Putting the Romance Back in Your Spiritual Life

For your Maker is your husband — the LORD Almighty is his name.
Isaiah 54:5a

 

As a counselor I sometimes tell starry-eyed couples that romantic love isn’t real. Perhaps that’s a bit of an exaggeration because love certainly is a real feeling, but it’s no more illuminating than the world seen through a bottle of Johnny Walker Red. Romantic love has chemical and emotional components which change the way we assess priorities and consequences. In love our maturity level slips backward to that of a teenager. We ignore danger. We glorify the imperfect. We idealize the unknown. We absolutely know we are going to live happily ever after!

 

Strangely enough, the same dynamic seems to happen when we fall in love with God. How many of us – if we are honest and brave enough to say it – have been disappointed with Him? How many of us would say that it isn’t all going the way we planned, that it’s harder than we thought, that God doesn’t always hold up His end of the bargain?

 

Of course, there really is no bargain. What we have is a done deal – God agreed to die for our sins, and we agreed to live for His righteousness. That’s it. Savior and Lord. For better, for worse, for richer, for poorer, in sickness and in health… well, you get the idea. It sounds very sweet when you say it in church, looking like a model, holding your best friend’s hand. It seems a bit different in the drudgery of everyday frustrations, the despair of bankruptcy, the challenges of addiction, the weariness of long illness, life lived alongside someone you aren’t even sure you like anymore.

 

If faithfulness is difficult to maintain with a visible, warm-blooded spouse, it can be even more difficult when your Spouse lives in a Paradise you’ve never actually seen. One thing we can know, however; with a human partner, there is sin on both sides. While we don’t understand a lot of God’s ways, there is no sin in Him. All His acts toward us, even unanswered prayers and unforeseen disasters, are meant for our good (Rom. 8:28). That’s where faith comes in and where faithfulness finds its biggest challenges.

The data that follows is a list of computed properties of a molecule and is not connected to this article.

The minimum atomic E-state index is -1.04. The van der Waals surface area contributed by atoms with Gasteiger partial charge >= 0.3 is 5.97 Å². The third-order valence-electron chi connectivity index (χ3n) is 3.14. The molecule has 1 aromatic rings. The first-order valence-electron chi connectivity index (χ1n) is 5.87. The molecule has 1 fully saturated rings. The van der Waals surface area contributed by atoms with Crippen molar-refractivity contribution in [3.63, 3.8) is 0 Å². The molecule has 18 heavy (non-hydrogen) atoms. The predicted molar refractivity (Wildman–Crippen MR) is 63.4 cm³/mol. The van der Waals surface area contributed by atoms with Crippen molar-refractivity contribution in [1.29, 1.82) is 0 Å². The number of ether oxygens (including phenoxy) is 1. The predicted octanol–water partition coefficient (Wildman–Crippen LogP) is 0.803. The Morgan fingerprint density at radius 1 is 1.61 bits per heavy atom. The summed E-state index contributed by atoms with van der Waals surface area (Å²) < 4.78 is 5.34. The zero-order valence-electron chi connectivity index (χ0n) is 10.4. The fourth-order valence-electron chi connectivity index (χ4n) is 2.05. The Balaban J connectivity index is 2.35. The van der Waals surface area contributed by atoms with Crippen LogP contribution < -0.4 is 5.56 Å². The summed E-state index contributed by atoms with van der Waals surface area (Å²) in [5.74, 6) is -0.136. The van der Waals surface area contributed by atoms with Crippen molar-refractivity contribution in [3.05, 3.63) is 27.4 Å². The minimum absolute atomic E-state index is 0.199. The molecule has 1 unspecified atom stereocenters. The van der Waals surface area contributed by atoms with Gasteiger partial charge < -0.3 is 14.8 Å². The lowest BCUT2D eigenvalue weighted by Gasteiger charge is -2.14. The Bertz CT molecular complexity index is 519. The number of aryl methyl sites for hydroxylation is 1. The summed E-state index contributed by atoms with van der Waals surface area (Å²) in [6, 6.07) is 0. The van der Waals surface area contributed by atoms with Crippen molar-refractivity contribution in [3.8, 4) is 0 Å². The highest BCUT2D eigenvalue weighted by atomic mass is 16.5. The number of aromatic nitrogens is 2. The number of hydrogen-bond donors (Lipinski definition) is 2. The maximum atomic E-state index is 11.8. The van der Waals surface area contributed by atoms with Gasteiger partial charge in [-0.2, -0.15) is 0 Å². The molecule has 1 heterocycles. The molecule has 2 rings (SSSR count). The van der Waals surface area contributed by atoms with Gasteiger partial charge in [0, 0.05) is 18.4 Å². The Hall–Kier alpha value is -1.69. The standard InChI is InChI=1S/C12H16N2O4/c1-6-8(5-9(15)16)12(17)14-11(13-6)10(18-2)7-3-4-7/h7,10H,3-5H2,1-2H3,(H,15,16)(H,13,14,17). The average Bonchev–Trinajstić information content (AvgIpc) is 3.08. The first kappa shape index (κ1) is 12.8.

In a marriage there are ways to deal with those challenges other than running away. For example, you might try being a little more honest with your partner, sharing your disconnection or even your anger with them. You might talk to a pastor or a counselor or a trusted friend. You might attempt to rekindle your romance by spending more time with your lover, writing them amorous notes and reading some of theirs, reviewing the history of your relationship or taking up new interests together. You might examine your own sin as you deal with your disappointment. You might work at knowing and loving the person who is, rather than the person you made up in your head when you were ‘under the influence.’

 

These same remedies are applicable to our relationship with God. Go back and read the last paragraph from that perspective. And then ask yourself, will you love God when He isn’t what you thought He was? When He doesn’t do what you want Him to do? When He doesn’t treat you the way you want to be treated? It’s what you promised when you gave Him your heart. If you’ve lost your first love, then things are getting real. Your Maker is your Husband, and He will never leave you nor forsake you. How will you keep your love alive?


Please reply in the COMMENT section.  I’d love to hear some of your ideas.

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